children’s play
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2021 ◽  
Vol 12 ◽  
Nikolai Veresov ◽  
Aleksander Veraksa ◽  
Margarita Gavrilova ◽  
Vera Sukhikh

The cultural-historical approach provides the deep theoretical grounds for the analysis of children’s play. Vygotsky suggested three critical features of play: switching to an imaginary situation, taking on a play role, and acting according to a set of rules defined by the role. Collaboration, finding ideas and materials for creating an imaginary situation, defining play roles, and planning the plot are complex tasks for children. However, the question is, do children need educator’s support during the play to develop their executive functions, and to what extent? This experimental study was aimed at answering this inquiry. The four modes of sociodramatic play were created which differed in the adult intervention, from non-involvement in the play to its entire organization. The play could be child-led (with adult help), adult-led, or free (without any adult intervention); and there was also a control group where the children heard the same stimulus stories as the other groups but then followed them up with a drawing activity instead of a play activity. The study revealed that, firstly, the ways of educator’s involvement in the play differed in their potential in respect to the development of executive functions, and, secondly, this influence was not equal for different components of executive functions. Free play in the experiment was not a beneficial condition for the development of any of the studied components of executive functions, compared to the conditions involving the participation of an adult in the play. Furthermore, the type of adult intervention stimulated the development of various executive functions. The entire organization of the play by the adult had a positive impact of their general development. In contrast, the adult’s assistance in the organization of the children’s play had a positive effect on the development of inhibitory control. The study results can be helpful when considering educational practices within a cultural-historical approach to engaging the potential of play in children’s learning and development around the world.

Courtney Beers Dewhirst ◽  
Casey Cascio ◽  
Erin M. Casey

2021 ◽  
Vol 12 ◽  
Tina L. Stanton-Chapman ◽  
Eric L. Schmidt

Using a mixed-method design, the aims of the current study were to develop an in-depth understanding of (1) children’s social play behaviors on school and community playgrounds, (2) the duration with which children play within varying social play categories, and (3) assessing children’s perspectives of playground activities, their peer relationships, and recommendations for new playgrounds. Six participants were observed for five 30-min observations on a school playground and for five 30-min observations on a community playground. Participants were also interviewed about their experiences and preferences on school and community playgrounds. The direct observation results support and extend previous work, indicating that children’s play skill competence varies by setting. Children demonstrated higher levels of associative and cooperative play on the school playground, but higher levels of solitary and parallel play on the community playground. This difference in play styles by playground appears to be a function of available play partners and is explained by the interview data, which found that children are not comfortable playing with children they do not know.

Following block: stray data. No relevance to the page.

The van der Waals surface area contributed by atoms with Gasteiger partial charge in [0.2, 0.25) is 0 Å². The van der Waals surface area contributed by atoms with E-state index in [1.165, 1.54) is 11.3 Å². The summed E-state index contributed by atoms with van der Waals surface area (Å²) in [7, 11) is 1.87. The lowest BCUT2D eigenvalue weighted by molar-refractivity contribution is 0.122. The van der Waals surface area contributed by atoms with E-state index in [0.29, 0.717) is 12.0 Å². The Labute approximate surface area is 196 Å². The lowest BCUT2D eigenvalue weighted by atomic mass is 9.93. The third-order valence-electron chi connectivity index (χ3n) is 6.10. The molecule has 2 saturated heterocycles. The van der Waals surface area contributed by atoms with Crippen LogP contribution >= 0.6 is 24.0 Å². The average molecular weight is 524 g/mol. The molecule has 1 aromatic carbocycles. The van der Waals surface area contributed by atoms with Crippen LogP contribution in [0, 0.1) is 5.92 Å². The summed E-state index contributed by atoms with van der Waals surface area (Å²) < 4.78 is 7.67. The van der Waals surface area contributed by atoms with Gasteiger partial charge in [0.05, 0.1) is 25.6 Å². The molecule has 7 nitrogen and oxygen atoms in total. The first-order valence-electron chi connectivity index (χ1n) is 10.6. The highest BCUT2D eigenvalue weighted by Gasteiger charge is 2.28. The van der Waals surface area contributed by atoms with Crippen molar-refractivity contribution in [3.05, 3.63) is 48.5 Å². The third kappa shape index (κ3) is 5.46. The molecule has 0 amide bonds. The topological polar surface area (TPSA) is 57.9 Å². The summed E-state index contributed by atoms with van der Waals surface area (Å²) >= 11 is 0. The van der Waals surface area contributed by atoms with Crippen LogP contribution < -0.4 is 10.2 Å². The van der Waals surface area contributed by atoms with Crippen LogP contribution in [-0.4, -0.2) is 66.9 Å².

2021 ◽  
Vol 11 (10) ◽  
pp. 625
Yiqi Zhang ◽  
Suzannie K. Y. Leung ◽  
Hui Li

Existing studies have explored parental play beliefs in the developed coastal cities in mainland China, leaving parents in developing areas unstudied. This study aimed to understand how these understudied parents view and engage in their children’s play at home, using Bronfenbrenner’s process–person–context–time (PPCT) model. Eight families were interviewed and observed to explore parental beliefs and practices regarding young children’s play at home. Thematic analysis showed that most parents appreciated the importance of play in children’s early development but did not know how to scaffold their children’s play activities. In addition, the high SES families supported child-led play (i.e., free play), whereas the lower SES families adopted traditional rule-based and adult-driven modes. Therefore, more parent education programs and support should be provided to lower SES families in these developing areas.

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